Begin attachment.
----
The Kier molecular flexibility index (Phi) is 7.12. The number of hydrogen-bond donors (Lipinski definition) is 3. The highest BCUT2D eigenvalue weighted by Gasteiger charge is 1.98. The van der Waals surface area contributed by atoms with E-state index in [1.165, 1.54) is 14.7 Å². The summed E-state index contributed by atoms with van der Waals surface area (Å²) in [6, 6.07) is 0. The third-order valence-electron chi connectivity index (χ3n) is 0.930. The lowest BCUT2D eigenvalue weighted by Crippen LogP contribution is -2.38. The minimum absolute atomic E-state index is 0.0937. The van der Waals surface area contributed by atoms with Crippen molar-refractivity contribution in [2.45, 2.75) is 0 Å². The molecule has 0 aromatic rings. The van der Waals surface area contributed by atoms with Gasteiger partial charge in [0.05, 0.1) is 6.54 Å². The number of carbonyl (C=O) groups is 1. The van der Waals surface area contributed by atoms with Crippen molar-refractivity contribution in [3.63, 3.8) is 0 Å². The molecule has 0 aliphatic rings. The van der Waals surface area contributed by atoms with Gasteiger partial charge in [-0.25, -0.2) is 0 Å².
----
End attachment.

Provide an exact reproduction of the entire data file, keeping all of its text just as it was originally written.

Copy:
The Kier molecular flexibility index (Phi) is 7.12. The number of hydrogen-bond donors (Lipinski definition) is 3. The highest BCUT2D eigenvalue weighted by Gasteiger charge is 1.98. The van der Waals surface area contributed by atoms with E-state index in [1.165, 1.54) is 14.7 Å². The summed E-state index contributed by atoms with van der Waals surface area (Å²) in [6, 6.07) is 0. The third-order valence-electron chi connectivity index (χ3n) is 0.930. The lowest BCUT2D eigenvalue weighted by Crippen LogP contribution is -2.38. The minimum absolute atomic E-state index is 0.0937. The van der Waals surface area contributed by atoms with Crippen molar-refractivity contribution in [2.45, 2.75) is 0 Å². The molecule has 0 aromatic rings. The van der Waals surface area contributed by atoms with Gasteiger partial charge in [0.05, 0.1) is 6.54 Å². The number of carbonyl (C=O) groups is 1. The van der Waals surface area contributed by atoms with Crippen molar-refractivity contribution in [3.63, 3.8) is 0 Å². The molecule has 0 aliphatic rings. The van der Waals surface area contributed by atoms with Gasteiger partial charge in [-0.25, -0.2) is 0 Å².